The Evolution of Mating Systems in Insects and Arachnids

Edited by Jae C Choe and Bernard J Crespi 
Cambridge University Press  1997  

Paperback  397pp  ISBN 9780521589765      £47.00
Insects and arachnids display the most impressive diversity of mating and social behaviour among all animals. This book investigates sexual competition in these groups, and the variety of ways in which males and females pursue, persuade, manipulate, control and help one another, providing gain a better understanding of how conflicts and confluences of interest evolve together. Each chapter provides a comprehensive review of mating systems in particular insect and arachnid groups, discusses intrinsic and extrinsic factors responsible for observed mating strategies, and suggests fruitful avenues for further research. The book culminates in a synthesis, reviewing the data in terms of the theory of sexual conflict. This broad-based book will be of immense value to students and researchers interested in reproductive strategies, behavioural ecology, entomology and arachnology. The contents are as follows:

  • Introduction
  • Evolutionary perspectives on insect mating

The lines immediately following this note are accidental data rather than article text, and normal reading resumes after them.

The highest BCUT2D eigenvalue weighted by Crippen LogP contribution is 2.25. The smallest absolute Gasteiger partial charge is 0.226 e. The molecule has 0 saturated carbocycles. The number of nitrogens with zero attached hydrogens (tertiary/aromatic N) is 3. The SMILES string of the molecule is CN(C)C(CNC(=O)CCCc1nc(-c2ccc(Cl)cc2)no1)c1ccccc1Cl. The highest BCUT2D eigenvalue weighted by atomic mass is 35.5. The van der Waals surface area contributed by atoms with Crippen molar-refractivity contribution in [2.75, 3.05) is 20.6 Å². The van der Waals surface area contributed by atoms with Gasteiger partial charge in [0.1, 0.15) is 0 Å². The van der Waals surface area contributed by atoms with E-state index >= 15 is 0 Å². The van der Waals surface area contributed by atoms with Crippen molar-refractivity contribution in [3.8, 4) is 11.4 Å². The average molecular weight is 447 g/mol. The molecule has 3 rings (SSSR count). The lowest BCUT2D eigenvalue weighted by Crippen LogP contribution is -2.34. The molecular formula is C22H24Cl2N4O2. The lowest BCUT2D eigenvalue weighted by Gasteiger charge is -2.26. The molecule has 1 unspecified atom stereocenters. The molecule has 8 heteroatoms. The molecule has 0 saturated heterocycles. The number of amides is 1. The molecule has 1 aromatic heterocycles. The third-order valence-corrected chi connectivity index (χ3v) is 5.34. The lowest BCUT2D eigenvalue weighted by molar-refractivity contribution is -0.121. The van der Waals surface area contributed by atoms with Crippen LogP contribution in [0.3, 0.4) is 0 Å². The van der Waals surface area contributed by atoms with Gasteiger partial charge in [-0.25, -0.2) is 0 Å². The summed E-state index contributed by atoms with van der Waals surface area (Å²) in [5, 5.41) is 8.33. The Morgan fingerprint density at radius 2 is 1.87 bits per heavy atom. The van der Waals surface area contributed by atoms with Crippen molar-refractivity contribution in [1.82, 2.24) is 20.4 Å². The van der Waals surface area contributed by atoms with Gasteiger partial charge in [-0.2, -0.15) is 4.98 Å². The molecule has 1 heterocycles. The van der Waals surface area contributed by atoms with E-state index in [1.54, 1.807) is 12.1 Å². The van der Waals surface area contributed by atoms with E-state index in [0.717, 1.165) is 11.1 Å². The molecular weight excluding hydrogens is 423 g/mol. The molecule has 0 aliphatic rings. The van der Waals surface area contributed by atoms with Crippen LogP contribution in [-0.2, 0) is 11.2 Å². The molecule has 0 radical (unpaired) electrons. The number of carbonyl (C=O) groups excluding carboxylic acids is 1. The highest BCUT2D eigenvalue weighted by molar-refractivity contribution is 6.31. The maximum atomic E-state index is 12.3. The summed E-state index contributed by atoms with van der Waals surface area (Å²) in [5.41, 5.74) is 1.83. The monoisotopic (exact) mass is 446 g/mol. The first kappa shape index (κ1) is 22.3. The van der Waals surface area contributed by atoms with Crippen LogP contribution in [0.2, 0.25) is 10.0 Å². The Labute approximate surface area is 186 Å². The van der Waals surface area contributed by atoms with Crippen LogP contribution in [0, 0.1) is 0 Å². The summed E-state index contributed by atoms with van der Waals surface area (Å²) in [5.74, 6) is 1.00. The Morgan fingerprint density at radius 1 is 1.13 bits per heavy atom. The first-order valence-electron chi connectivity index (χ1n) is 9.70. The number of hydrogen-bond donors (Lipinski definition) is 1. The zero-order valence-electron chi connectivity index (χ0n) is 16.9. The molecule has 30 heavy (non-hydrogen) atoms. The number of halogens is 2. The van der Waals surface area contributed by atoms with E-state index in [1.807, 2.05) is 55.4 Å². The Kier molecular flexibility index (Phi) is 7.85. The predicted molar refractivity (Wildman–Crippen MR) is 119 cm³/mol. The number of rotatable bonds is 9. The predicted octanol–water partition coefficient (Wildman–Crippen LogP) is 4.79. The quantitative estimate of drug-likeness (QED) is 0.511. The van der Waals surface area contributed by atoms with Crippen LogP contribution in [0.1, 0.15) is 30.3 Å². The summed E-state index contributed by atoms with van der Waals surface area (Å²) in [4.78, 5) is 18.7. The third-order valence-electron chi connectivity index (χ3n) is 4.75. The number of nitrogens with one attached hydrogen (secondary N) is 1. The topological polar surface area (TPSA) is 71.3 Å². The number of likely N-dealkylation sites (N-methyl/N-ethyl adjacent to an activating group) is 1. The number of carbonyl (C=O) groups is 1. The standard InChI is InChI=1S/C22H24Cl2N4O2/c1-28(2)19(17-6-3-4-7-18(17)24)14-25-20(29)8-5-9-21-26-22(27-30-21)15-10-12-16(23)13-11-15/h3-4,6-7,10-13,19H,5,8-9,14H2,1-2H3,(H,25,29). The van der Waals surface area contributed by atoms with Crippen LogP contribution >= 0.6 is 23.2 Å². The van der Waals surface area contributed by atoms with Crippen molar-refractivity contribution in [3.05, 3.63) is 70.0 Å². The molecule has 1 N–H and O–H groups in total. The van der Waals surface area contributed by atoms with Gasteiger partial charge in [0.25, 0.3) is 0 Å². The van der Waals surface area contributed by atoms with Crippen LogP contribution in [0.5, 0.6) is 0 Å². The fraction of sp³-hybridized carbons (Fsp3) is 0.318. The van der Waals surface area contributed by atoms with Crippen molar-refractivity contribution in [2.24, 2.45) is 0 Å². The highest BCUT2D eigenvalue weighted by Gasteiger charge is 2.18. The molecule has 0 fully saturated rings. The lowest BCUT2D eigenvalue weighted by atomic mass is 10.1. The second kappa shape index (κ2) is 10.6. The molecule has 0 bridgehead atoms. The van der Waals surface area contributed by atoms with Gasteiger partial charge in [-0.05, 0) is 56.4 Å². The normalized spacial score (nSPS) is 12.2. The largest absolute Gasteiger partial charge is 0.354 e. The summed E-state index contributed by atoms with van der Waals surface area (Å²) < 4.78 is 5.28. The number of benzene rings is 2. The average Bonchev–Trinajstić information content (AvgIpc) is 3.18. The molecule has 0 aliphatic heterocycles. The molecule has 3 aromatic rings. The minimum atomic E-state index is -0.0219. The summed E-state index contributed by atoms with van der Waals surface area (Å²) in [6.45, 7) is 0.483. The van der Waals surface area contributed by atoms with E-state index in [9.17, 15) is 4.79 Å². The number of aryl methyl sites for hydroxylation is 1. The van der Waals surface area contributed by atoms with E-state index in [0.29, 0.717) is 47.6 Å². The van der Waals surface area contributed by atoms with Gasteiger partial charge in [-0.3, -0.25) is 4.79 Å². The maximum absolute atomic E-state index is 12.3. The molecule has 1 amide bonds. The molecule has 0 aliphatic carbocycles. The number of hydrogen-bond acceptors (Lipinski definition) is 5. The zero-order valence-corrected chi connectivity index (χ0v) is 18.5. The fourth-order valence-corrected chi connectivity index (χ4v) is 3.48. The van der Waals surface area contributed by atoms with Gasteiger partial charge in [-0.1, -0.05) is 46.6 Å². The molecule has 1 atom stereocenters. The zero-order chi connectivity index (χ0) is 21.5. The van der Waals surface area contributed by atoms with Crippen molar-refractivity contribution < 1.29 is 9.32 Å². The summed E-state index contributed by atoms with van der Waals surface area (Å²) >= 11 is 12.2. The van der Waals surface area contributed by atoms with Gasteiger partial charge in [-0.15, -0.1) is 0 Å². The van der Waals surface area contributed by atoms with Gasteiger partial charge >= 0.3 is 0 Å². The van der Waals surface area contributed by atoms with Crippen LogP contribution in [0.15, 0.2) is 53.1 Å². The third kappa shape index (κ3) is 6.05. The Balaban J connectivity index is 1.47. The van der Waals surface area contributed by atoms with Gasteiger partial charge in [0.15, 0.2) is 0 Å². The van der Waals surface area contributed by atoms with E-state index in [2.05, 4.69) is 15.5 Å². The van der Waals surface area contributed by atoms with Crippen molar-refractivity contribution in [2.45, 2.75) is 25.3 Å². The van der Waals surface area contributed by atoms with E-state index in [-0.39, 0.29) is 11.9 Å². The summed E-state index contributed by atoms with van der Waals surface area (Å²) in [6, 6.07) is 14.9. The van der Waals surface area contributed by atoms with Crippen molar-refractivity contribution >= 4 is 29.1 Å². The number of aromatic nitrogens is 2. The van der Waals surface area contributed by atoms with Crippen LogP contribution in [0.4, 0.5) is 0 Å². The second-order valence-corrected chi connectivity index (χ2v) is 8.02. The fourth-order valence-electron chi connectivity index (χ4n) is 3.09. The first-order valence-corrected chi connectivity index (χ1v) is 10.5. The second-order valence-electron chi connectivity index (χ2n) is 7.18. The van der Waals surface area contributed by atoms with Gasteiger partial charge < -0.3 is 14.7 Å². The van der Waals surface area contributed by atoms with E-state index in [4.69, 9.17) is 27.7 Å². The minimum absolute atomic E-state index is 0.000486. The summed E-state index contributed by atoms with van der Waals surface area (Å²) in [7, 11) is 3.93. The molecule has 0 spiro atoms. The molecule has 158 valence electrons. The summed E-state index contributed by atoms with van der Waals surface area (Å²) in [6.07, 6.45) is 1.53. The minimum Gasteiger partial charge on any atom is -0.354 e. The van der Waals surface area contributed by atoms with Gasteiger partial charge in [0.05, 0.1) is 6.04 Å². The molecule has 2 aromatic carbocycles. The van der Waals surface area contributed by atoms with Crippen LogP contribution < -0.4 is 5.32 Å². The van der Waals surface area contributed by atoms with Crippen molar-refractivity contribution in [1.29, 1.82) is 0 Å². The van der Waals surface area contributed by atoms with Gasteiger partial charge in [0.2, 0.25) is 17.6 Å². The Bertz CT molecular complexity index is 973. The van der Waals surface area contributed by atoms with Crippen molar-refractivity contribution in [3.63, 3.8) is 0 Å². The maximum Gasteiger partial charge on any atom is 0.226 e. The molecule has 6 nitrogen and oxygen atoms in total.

• Sexual selection by cryptic female choice in insects and arachnids
  • Natural and sexual selection components of odonate mating patterns
  • Sexual selection in resource defense polygyny: lessons from territorial grasshoppers
  • Reproductive strategies of the crickets (Orthoptera: Gryllidae)
  • The evolution of edible 'sperm sacs' and other forms of courtship feeding in crickets, katydids and their kin (Orthoptera: Ensifera)
  • Sexual conflicts and the evolution of mating patterns in the Zoraptera
  • The evolution of water strider mating systems: causes and consequences of sexual conflicts
  • Multiple mating, sperm competition, and cryptic female choice in the leaf beetles (Coleoptera: Chrysomelidae)
  • Firefly mating ecology, selection and evolution
  • Modern mating systems in archaic Holometabola: sexuality in neuropteroid insects
  • Mating systems of parasitoid wasps
  • Fig wasp mating systems: pollinators and parasites, sex ratio adjustment and male polymorphism, population structure and its consequences
  • Predictions from sexual selection on the evolution of mating systems in moths
  • Sexual dimorphism, mating systems and ecology in butterflies
  • Lek behaviour of insects
  • Mate choice and species isolation in swarming insects
  • Function and evolution of antlers and eye stalks in flies
  • Sex via the substrate: mating systems and sexual selection in pseudoscorpions
  • Jumping spider mating strategies: sex with cannibals in and out of webs
  • Sexual conflict and the evolution of mating systems

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